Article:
Heterosexual couples are waiting longer to get married, while same-sex couples, finally free to do so (at least in Minnesota), are lining up to say their vows.
For years, opponents of same-sex marriage have argued that it would undermine all marriage — and in fact, the federal law banning recognition of such marriages was titled the Defense of Marriage Act, or DOMA.
But now the U.S. Supreme Court has found DOMA unconstitutional in states that allow same-sex marriage, and at midnight last night, Minnesota became one of those states. So if same-sex marriage indeed affects all marriage, we may be about to find out how.
Some voices suggest that the influence will be a positive one. Writing in The Atlantic, journalist Liza Mundy predicted that same-sex marriages would help provide an example for other marriages to follow.
"But what if the critics are correct, just not in the way they suppose? What if same-sex marriage does change marriage, but primarily for the better?" she asked. "For one thing, there is reason to think that, rather than making marriage more fragile, the boom of publicity around same-sex weddings could awaken among heterosexuals a new interest in the institution, at least for a time. But the larger change might be this: by providing a new model of how two people can live together equitably, same-sex marriage could help haul matrimony more fully into the 21st century."
Among the questions that might be affected, she said, is the division of household jobs.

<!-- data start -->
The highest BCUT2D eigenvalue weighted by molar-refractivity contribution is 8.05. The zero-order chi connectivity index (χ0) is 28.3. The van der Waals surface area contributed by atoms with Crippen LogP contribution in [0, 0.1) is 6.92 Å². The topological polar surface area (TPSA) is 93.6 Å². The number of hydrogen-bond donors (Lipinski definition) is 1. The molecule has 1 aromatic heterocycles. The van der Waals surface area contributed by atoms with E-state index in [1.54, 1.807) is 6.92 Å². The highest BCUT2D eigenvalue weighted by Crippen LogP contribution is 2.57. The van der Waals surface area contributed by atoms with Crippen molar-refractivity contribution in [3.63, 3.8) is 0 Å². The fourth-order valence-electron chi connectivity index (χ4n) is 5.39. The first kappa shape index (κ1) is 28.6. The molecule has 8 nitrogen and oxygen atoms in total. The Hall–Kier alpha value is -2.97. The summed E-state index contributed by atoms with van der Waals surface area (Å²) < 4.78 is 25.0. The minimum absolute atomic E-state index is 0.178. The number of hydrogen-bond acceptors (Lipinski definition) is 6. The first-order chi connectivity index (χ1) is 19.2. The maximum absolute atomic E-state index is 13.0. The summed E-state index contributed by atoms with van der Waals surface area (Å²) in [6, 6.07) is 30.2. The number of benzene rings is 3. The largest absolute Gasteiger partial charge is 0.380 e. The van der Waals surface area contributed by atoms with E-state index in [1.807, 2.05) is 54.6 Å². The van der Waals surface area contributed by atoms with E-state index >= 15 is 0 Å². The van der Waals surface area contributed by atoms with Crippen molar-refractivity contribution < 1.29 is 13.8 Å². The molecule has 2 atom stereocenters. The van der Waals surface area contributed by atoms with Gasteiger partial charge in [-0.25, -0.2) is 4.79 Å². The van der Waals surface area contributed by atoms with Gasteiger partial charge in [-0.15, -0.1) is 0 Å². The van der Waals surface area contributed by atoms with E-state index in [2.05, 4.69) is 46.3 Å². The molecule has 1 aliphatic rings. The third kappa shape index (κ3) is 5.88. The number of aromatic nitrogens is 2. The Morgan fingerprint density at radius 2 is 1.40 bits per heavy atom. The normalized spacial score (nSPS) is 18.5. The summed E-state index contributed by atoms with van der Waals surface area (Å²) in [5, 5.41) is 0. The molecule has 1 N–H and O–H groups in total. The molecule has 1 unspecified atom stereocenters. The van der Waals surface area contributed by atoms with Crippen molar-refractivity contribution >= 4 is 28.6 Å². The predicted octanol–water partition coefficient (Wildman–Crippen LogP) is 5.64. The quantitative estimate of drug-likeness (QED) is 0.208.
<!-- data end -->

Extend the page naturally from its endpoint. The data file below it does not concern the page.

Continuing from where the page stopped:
"Although gays and lesbians cannot solve all that ails marriage, they seem to be working certain things out in ways straight couples might do well to emulate, chief among them a back-to-the-drawing-board approach to divvying up marital duties," Mundy wrote. "A growing body of scholarship on household division of labor shows that in many ways, same-sex couples do it better."
Mundy and other close observers of marriage join The Daily Circuit on the first day of Minnesota's new marriage law to talk about what lies ahead.
LEARN MORE ABOUT VIEWS OF SAME-SEX MARRIAGE:
Why Gay Marriage Will Win, and Sexual Freedom Will Lose
Few people much under the age of sixty see a compelling reason that straights should marry and gays should not. For that matter, my Republican grandfather is rumored to have said, at the age of 86, "I think gays should marry! We'll see how much they like it, though." At this point, it's just a matter of time. In some sense, the sexual revolution is over . . . and the forces of bourgeois repression have won. That's right, I said it: this is a landmark victory for the forces of staid, bourgeois sexual morality. Once gays can marry, they'll be expected to marry. And to buy sensible, boring cars that are good for car seats. I believe we're witnessing the high water mark for "People should be able to do whatever they want, and it's none of my business." You thought the fifties were conformist? Wait until all those fabulous "confirmed bachelors" and maiden schoolteachers are expected to ditch their cute little one-bedrooms and join the rest of America in whining about crab grass, HOA restrictions, and the outrageous fees that schools want to charge for overnight soccer trips. (Megan McArdle, The Daily Beast)
• How Will Same-Sex 'Marriage' Change Our Culture?
So, if sexual fidelity becomes less central to the meaning of marriage — as should be the case when even "open" gay unions are considered legitimate marriages — then I reason that it's only a matter of time before that mentality diffuses into the mass of marrying couples, and men assert their interest in marital "monogamish" behavior while women wrestle with what they can accommodate. To be sure, plenty of women will not agree to it, and so the ranks of unmarried women will continue to swell. (Mark Regnerus, National Catholic Register)